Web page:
What are we to make of the calls by Ken Hughes, defeated front-runner in the now "disallowed" Progressive Conservative nomination race in the Calgary West riding, for a new nomination vote?
With a provincial election soon all but a done deal, wasn't a candidate -- maybe him, maybe someone else -- just supposed to be appointed?
Back on Dec. 28, Hughes stepped down as chair of Alberta Health Services with the apparent blessing of Alberta Premier Alison Redford to seek the PC nomination in the riding now held by retiring Finance Minister Ron Liepert. Absolutely everyone, including your faithful blogger, assumed Hughes's ascension to the candidacy, the Legislature and the Cabinet as Alberta’s Minister of Health and Healthiness was a foregone conclusion.
So it was to everyone's astonishment -- most of all Hughes's, presumably -- that on Jan. 21 the candidate presumptive was narrowly defeated in the actual vote by Shiraz Shariff, a former Conservative MLA who lost in Calgary McCall in 2008.
Oh dear! As was noted at the time in these pages, that's not the way things are supposed to happen in Alberta!
Facing this unexpected development, the PC Party convened a hasty investigation led by Kelley Charlebois, a sometimes controversial Alberta Tory operative who has haunted the party's fringes for many years and is now its interim executive director.
Charlebois decreed on Feb. 9 that there had been written complaints about irregularities, for which no candidate was explicitly held responsible, and therefore the nomination of Shariff was disallowed.
Party President Bill Smith immediately issued a terse news release -- Lord, how I love that phrase! -- asking the Calgary West PC Riding Association to put forward the names of three candidates from whom Redford would pick a winner. That winner, presumably, was not going to be Shariff.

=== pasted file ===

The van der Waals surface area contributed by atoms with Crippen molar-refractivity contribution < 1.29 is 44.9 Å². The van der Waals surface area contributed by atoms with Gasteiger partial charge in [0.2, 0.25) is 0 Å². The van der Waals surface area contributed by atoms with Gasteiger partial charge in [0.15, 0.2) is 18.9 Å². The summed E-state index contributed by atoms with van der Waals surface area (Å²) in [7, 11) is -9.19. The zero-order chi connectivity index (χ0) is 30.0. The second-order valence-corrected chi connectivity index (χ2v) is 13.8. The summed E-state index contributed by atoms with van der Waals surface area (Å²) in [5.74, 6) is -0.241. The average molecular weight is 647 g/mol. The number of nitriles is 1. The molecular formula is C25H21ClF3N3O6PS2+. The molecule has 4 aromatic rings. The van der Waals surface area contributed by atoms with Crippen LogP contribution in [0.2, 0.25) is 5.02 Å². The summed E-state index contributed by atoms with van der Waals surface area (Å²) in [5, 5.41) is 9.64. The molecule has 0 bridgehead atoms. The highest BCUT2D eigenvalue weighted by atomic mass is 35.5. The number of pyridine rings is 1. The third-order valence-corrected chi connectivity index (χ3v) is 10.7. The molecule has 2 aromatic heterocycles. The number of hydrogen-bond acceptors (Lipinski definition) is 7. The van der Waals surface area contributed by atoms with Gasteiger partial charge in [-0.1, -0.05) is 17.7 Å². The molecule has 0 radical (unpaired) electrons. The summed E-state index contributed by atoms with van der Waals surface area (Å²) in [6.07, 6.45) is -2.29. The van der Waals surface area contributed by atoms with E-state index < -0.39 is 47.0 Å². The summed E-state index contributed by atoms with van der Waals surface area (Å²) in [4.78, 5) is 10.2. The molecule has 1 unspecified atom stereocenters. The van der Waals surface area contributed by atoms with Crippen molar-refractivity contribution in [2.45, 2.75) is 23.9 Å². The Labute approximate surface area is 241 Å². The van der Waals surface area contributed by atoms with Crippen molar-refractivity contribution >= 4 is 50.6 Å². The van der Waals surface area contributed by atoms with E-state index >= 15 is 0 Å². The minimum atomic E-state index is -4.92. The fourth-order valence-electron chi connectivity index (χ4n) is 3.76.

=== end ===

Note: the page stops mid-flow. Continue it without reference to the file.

Hughes initially said he’d be willing to serve if asked, but while rumours swirled about who the named candidate would be, a prevailing view among political observers was that it was unlikely to be Hughes because the optics would appear so horrible, even here in Alberta where the Natural Governing Party can normally do pretty much what it pleases.
For his part, Shariff bitterly cried foul, sensibly pointed out that if there was no evidence he'd done anything wrong he ought not to be punished, and demanded a new nomination vote. "I'll be there," he vowed.
Now it begins to look as if he might get his wish.
On Friday afternoon, a story appeared in the Calgary Sun in which Hughes urged the party to hold another vote instead of letting the premier handpick a candidate.
"To clear the air, the party needs to allow the membership of Calgary West to select the candidate they want in a process that cannot be questioned," Hughes said in the Sun, which is owned by Sun Media, a company that normally operates as the semi-official Conservative Party news agency in both Alberta and Canada.
The Sun, which kindly declared the swift party investigation to have been "thorough," quoted Hughes explaining, notwithstanding his previous openness to the idea, that he "could not and would not be prepared to accept an appointment resulting from an undemocratic process."
This appeared to catch some party officials off guard. At any rate, party spokesman Tom Olsen (a fellow who had a previous life as press secretary to former premier Ed Stelmach) told the Sun that the party executive knew nothing about Hughes's thoughts and that unfortunately no one was available to comment just then.
Yesterday, however, Hughes (or someone with the password to his @KenHughes4MLA Twitter account) set to Tweeting that there should be another vote. "Democracy is only fair way to pick candidate in #YYCWest. 805 voted Jan. 21. Party should re-run the race," Hughes Tweeted at five minutes before 3 p.m.
He followed that up with "I will not accept nomination in un-democratic way. Nor should anyone else. Plenty of time, last race was only 2 weeks," and, more surprisingly, added right after that, "…Process failed everyone #pcaa. Let the 4 re-run."
Does this all mean that the PC leadership has decided that another nomination vote -- this time more intensively managed that the last one -- is the only way to get Hughes in Cabinet where he belongs? Or is Hughes acting on his own for some reason that is not yet clear?
Regardless, yesterday the PCs held their "campaign college" in Edmonton, at which Premier Redford unveiled her "campaign bus," an important feature of an upcoming election that now a hardy perennial of election news media coverage here in Alberta.
The local press tried hard to squeeze a nugget of news out of this insider event -- noting that some campaign pictures showed Redford in a parka, and therefore we were likely to have an early election.
They did not think to report, however, on whether the event was attended by Hughes, Shariff, neither, or both.
This post also appears on David Climenhaga's blog, Alberta Diary.
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